Refusing to recant his beliefs which were contrary to the teachings of the Catholic Church, Jan Hus (John Huss) was burned at the stake outside the city walls of Konstanz (Constance).
His execution infuriated people in his country, causing hundreds of Bohemian noblemen to sign a letter of protest. The Pope sent an army of 150,000 men to quell the unrest, but Jan Zizka - a one-eyed soldier - led a Hussite army of resisters.
Greatly outnumbered, sometimes as many as ten-to-one, Zizka and his troops won five victories over a ten-year period. A army made-up of peasants was effectively resisting an army made-up of professionals.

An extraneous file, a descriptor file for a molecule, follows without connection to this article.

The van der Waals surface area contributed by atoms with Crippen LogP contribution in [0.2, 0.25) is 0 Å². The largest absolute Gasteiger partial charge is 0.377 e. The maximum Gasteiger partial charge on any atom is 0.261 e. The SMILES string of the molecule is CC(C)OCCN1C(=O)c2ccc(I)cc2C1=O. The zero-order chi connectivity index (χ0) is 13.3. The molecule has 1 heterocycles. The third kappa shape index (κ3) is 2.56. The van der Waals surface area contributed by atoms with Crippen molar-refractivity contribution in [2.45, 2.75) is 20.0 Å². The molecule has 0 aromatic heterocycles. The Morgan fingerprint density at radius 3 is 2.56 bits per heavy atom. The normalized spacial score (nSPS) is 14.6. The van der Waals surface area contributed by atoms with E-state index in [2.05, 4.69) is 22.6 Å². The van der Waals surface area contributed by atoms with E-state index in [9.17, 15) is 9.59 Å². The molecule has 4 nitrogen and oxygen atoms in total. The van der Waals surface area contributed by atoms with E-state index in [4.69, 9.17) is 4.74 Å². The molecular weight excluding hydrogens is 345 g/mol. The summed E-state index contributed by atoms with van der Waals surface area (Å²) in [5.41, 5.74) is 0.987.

Hundreds of years later, Lynn Montross (an American historian) said of these battles: A greater miracle has not been recorded in the annals of war."
Just over a century after Jan Hus died, Martin Luther also complained about the Pope's use of indulgences. Hus had, in fact, paved the way for others.
This medieval image depicts the final moments of Jan Hus.
Click on the image for a better view.
Image online, courtesy Columbia University.